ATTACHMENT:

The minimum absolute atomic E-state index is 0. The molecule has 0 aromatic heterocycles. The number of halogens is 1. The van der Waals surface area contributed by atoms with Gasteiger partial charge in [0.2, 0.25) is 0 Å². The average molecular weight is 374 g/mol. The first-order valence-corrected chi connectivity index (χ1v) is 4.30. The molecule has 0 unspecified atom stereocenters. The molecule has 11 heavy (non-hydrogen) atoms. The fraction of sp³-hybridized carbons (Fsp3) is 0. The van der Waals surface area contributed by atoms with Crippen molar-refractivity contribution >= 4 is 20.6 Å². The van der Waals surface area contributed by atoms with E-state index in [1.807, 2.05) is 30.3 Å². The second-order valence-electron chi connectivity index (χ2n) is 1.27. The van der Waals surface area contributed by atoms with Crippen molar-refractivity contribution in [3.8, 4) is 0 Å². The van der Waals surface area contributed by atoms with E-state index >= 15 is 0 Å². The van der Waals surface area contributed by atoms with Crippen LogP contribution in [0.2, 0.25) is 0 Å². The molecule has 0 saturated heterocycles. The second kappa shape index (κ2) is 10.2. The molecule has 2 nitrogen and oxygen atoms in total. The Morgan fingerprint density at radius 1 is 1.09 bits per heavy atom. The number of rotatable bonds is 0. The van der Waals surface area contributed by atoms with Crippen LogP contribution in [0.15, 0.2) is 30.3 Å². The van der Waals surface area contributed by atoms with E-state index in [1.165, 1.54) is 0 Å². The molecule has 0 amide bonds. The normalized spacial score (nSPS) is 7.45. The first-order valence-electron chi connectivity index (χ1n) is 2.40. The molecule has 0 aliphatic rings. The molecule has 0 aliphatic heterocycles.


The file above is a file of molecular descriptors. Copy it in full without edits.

The minimum absolute atomic E-state index is 0. The molecule has 0 aromatic heterocycles. The number of halogens is 1. The van der Waals surface area contributed by atoms with Gasteiger partial charge in [0.2, 0.25) is 0 Å². The average molecular weight is 374 g/mol. The first-order valence-corrected chi connectivity index (χ1v) is 4.30. The molecule has 0 unspecified atom stereocenters. The molecule has 11 heavy (non-hydrogen) atoms. The fraction of sp³-hybridized carbons (Fsp3) is 0. The van der Waals surface area contributed by atoms with Crippen molar-refractivity contribution >= 4 is 20.6 Å². The van der Waals surface area contributed by atoms with E-state index in [1.807, 2.05) is 30.3 Å². The second-order valence-electron chi connectivity index (χ2n) is 1.27. The van der Waals surface area contributed by atoms with Crippen molar-refractivity contribution in [3.8, 4) is 0 Å². The van der Waals surface area contributed by atoms with E-state index >= 15 is 0 Å². The van der Waals surface area contributed by atoms with Crippen LogP contribution in [0.2, 0.25) is 0 Å². The molecule has 0 saturated heterocycles. The second kappa shape index (κ2) is 10.2. The molecule has 2 nitrogen and oxygen atoms in total. The Morgan fingerprint density at radius 1 is 1.09 bits per heavy atom. The number of rotatable bonds is 0. The van der Waals surface area contributed by atoms with Crippen LogP contribution in [0.15, 0.2) is 30.3 Å². The van der Waals surface area contributed by atoms with E-state index in [1.165, 1.54) is 0 Å². The molecule has 0 amide bonds. The normalized spacial score (nSPS) is 7.45. The first-order valence-electron chi connectivity index (χ1n) is 2.40. The molecule has 0 aliphatic rings. The molecule has 0 aliphatic heterocycles.